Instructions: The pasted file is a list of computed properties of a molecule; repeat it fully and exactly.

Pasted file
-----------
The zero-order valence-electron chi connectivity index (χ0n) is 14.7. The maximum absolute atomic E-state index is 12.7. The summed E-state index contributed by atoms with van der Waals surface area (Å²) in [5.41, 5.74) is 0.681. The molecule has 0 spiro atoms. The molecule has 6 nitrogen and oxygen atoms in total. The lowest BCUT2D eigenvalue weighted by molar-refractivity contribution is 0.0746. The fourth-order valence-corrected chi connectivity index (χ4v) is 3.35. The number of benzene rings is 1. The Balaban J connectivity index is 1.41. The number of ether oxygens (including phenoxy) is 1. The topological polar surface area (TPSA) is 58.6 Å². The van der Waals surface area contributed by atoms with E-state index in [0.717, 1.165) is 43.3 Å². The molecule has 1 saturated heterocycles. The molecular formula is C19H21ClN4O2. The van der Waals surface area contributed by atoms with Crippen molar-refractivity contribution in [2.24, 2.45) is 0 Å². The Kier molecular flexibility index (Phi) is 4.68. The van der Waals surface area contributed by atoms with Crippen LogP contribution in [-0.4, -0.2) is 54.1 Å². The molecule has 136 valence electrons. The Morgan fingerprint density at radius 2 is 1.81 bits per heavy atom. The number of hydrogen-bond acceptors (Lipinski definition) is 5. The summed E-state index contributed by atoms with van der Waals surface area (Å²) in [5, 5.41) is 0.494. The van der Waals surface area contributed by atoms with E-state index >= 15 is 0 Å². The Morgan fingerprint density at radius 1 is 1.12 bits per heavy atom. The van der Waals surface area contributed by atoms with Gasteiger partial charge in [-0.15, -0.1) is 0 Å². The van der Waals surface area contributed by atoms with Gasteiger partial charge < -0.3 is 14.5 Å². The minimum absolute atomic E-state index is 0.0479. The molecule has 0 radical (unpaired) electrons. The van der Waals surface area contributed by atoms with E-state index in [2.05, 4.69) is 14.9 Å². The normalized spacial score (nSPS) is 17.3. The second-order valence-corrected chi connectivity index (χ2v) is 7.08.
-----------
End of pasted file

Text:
The zero-order valence-electron chi connectivity index (χ0n) is 14.7. The maximum absolute atomic E-state index is 12.7. The summed E-state index contributed by atoms with van der Waals surface area (Å²) in [5.41, 5.74) is 0.681. The molecule has 0 spiro atoms. The molecule has 6 nitrogen and oxygen atoms in total. The lowest BCUT2D eigenvalue weighted by molar-refractivity contribution is 0.0746. The fourth-order valence-corrected chi connectivity index (χ4v) is 3.35. The number of benzene rings is 1. The Balaban J connectivity index is 1.41. The number of ether oxygens (including phenoxy) is 1. The topological polar surface area (TPSA) is 58.6 Å². The van der Waals surface area contributed by atoms with E-state index in [0.717, 1.165) is 43.3 Å². The molecule has 1 saturated heterocycles. The molecular formula is C19H21ClN4O2. The van der Waals surface area contributed by atoms with Crippen molar-refractivity contribution in [2.24, 2.45) is 0 Å². The Kier molecular flexibility index (Phi) is 4.68. The van der Waals surface area contributed by atoms with Crippen LogP contribution in [-0.4, -0.2) is 54.1 Å². The molecule has 136 valence electrons. The Morgan fingerprint density at radius 2 is 1.81 bits per heavy atom. The number of hydrogen-bond acceptors (Lipinski definition) is 5. The summed E-state index contributed by atoms with van der Waals surface area (Å²) in [5, 5.41) is 0.494. The van der Waals surface area contributed by atoms with E-state index >= 15 is 0 Å². The Morgan fingerprint density at radius 1 is 1.12 bits per heavy atom. The van der Waals surface area contributed by atoms with Gasteiger partial charge in [-0.15, -0.1) is 0 Å². The van der Waals surface area contributed by atoms with Gasteiger partial charge < -0.3 is 14.5 Å². The minimum absolute atomic E-state index is 0.0479. The molecule has 0 radical (unpaired) electrons. The van der Waals surface area contributed by atoms with E-state index in [2.05, 4.69) is 14.9 Å². The normalized spacial score (nSPS) is 17.3. The second-order valence-corrected chi connectivity index (χ2v) is 7.08.